My mil (D) is a lifelong learner. She has managed the family finances very deftly over the years, she raised two compassionate, thinking, self-motivated, radical children, and somehow, she has managed to not only remember what her own interests are, but to actually persue them. When I am faced with a dilemma in my life, I ask myself "What would D do?" [I've actually tried asking D, but she's like, "ahh, grasshopper..."]
So, sil and I talk about this at length, over and over. I say that D has managed to accomplish great immeasurable feats, while not losing sight of herself.
Sil says, but what could D have accomplished if she had put that same amount of motivation toward a career?
I say, what is the point of working for "the man" (or the Gross Domestic Product, or whathaveyou), when you can work for yourself!
And there's the rift. The divide that I cannot find a way to bridge.
I agree with Velveteen. I am privledged to be a sahm. I consider it a great honor.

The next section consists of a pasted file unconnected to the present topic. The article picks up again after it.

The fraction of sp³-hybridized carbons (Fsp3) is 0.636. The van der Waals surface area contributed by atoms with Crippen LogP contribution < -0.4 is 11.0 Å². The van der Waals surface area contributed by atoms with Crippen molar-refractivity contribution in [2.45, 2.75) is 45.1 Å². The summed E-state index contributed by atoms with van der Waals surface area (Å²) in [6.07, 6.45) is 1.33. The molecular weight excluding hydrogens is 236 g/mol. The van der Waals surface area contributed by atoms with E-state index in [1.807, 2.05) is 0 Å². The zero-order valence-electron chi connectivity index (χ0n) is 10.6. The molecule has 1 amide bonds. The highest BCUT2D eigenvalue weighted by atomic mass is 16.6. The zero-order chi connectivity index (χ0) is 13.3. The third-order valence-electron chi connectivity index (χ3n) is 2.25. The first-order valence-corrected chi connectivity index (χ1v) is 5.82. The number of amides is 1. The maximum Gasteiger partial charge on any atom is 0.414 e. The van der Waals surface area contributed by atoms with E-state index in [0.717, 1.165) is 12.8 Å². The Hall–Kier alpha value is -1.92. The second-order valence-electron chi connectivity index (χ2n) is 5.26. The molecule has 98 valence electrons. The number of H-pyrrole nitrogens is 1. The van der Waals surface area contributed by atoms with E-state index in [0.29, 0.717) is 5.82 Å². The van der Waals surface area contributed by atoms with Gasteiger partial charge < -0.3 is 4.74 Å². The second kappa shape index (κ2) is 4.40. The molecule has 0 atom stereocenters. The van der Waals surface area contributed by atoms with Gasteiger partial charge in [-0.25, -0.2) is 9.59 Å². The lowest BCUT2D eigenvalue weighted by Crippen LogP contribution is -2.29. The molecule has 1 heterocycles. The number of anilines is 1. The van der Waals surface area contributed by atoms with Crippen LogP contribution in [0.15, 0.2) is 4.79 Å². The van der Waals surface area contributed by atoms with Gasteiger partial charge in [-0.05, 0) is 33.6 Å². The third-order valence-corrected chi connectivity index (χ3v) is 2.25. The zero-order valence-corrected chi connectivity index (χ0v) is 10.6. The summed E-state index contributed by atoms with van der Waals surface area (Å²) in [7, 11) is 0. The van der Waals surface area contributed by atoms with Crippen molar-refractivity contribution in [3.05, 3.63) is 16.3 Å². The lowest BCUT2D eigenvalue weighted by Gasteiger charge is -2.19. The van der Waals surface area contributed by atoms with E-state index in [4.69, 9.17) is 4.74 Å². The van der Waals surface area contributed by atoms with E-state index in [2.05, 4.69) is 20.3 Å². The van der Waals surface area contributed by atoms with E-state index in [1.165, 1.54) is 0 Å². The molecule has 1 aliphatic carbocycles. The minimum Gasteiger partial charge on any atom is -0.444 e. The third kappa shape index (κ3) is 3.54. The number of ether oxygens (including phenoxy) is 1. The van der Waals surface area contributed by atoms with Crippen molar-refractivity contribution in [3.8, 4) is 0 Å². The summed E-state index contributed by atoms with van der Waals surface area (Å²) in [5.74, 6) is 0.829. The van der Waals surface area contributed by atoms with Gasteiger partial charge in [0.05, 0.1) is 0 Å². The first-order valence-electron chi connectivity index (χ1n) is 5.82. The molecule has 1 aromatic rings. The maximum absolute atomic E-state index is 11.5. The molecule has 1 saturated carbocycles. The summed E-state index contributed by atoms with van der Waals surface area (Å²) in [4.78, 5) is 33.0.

In another way, I was born with the privledges that have led me to where I am right now (I'm not going to unpack the whole bag, but briefly, I'm talking about a reasonably prosperous & healthy upbringing). I do have some degree of "liberal guilt" for using my talents selfishly...but then I think about the guilt that is piled high on women and mothers, and I truly can't figure out what is legitimate and what is a product of our %#!$ American culture--y'know, the idea that whatever we're doing as mothers, we're doing it wrong!!
First let me give you a bit of background on me. I am a wannabe SAHM. My ds is in kindergarten and while it is an acceptable situation for now I want to start homeschooling next year. I would do it now but I have a committment to my work which is ironically as a teacher.